What Would Happen if Duterte Implemented a “Revolutionary Government”?

Philippine President Duterte threatened to implement a “revolutionary government” in response to rising Hybrid War unrest against his government, remarking that “Once your destabilization is already creating chaos, I will not hesitate to declare a revolutionary government until the end of my term…This revolutionary government would reform the federal system, ratify a new constitution, slash corruption, improve and modernize security and put an end to the grip of the cartels. All this can be yours, Filipinos, if you just give the president absolute power”. In a sense, the Philippines already has a semi-revolutionary government by the simple fact that Duterte was voted into office, since he’s moved rapidly to revolutionize his country’s foreign partnerships and push through the dual domestic stabilization initiatives of the War on Drugs and “federalization” in order to deal with the non-state threats of drug traffickers and insurgents.

Therefore, what Duterte probably had in mind was the Cold War-era stereotype of an openly authoritarian government that stops at nothing to advance its political goals, such as the ones that he enumerated in his earlier-quoted statement. There are obvious arguments for and against this happening. On the positive side of things, Duterte does indeed need to be able to safeguard the revolutionary success that he’s had thus far, though from the negative perspective, doing so in his threatened “revolutionary” way would almost certainly result in American efforts to “isolate” him from the region through sanctions and other measures. This could include the more overt extension of support to so-called “democratic freedom fighters” that will more likely than not be Color Revolutionaries and Hybrid War terrorists, up to and including Daesh and any regional franchise that supposedly affiliates with it.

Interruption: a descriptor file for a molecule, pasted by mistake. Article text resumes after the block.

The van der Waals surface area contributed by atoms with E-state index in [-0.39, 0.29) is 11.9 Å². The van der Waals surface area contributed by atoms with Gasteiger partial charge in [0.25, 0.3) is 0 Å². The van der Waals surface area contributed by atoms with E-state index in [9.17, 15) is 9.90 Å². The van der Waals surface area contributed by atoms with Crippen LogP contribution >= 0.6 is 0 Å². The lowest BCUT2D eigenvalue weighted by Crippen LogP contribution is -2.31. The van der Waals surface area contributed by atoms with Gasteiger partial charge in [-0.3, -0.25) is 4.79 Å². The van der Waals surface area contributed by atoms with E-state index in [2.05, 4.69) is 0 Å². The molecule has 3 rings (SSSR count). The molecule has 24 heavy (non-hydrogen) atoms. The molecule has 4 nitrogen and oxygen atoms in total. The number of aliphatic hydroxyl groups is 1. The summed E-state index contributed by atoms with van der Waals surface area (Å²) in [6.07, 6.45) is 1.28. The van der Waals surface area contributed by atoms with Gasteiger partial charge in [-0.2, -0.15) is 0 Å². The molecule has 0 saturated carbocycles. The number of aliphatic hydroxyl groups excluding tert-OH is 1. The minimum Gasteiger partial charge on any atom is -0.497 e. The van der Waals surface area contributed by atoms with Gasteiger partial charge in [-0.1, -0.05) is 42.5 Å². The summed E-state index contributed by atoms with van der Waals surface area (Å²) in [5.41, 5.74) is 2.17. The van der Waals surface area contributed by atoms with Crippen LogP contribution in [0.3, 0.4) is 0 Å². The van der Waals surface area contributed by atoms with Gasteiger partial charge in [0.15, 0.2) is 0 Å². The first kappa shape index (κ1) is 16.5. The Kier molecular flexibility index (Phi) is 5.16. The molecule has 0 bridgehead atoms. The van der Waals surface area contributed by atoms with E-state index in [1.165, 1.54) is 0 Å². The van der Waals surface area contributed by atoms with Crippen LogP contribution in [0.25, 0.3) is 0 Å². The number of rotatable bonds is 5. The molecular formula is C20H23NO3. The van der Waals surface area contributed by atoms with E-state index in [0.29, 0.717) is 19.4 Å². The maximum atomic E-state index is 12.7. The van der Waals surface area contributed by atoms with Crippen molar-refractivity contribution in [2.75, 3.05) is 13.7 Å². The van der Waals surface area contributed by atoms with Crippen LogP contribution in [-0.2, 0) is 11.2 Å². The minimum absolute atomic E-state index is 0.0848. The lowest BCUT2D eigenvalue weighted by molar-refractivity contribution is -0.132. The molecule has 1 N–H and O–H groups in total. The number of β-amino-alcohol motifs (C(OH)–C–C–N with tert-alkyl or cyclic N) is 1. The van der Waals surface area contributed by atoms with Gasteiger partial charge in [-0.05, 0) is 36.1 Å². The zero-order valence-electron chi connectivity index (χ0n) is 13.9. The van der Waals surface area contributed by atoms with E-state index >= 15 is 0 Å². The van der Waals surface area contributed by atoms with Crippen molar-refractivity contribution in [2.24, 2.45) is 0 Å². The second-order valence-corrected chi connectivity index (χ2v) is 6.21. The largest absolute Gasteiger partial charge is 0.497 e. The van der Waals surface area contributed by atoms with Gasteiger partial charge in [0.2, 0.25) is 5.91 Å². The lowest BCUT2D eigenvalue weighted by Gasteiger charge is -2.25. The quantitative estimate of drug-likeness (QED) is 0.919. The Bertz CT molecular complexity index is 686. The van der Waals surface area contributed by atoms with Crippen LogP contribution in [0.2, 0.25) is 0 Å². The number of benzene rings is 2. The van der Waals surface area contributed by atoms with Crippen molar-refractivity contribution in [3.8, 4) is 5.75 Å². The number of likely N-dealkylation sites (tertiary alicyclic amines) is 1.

It’s extremely unlikely that the US would support Duterte in the event that he unveils his so-called “revolutionary government” due to the existing heavy pressure that they’re putting on him for the supposed “human rights violations” that have occurred in his War on Drugs, which is why one should expect this to only intensify if that happens. Such a move wouldn’t only be aimed towards promoting regime change, but towards crafting the conditions where Duterte feels compelled to request anti-terrorist support from the US troops based in the country, essentially making them the guarantors of stability in his country and thereby putting the US in a position to capture control of its policies by proxy through this cunning Hybrid War scenario. “Revolutionary government” or not, Duterte’s going to feel the heat from the US, and it’s just a question of whether he’ll be in a better position to counteract it if he has absolute power or if he abides by the constitution’s limitations to his authority.

By Andrew Korybko
Source: Oriental Review

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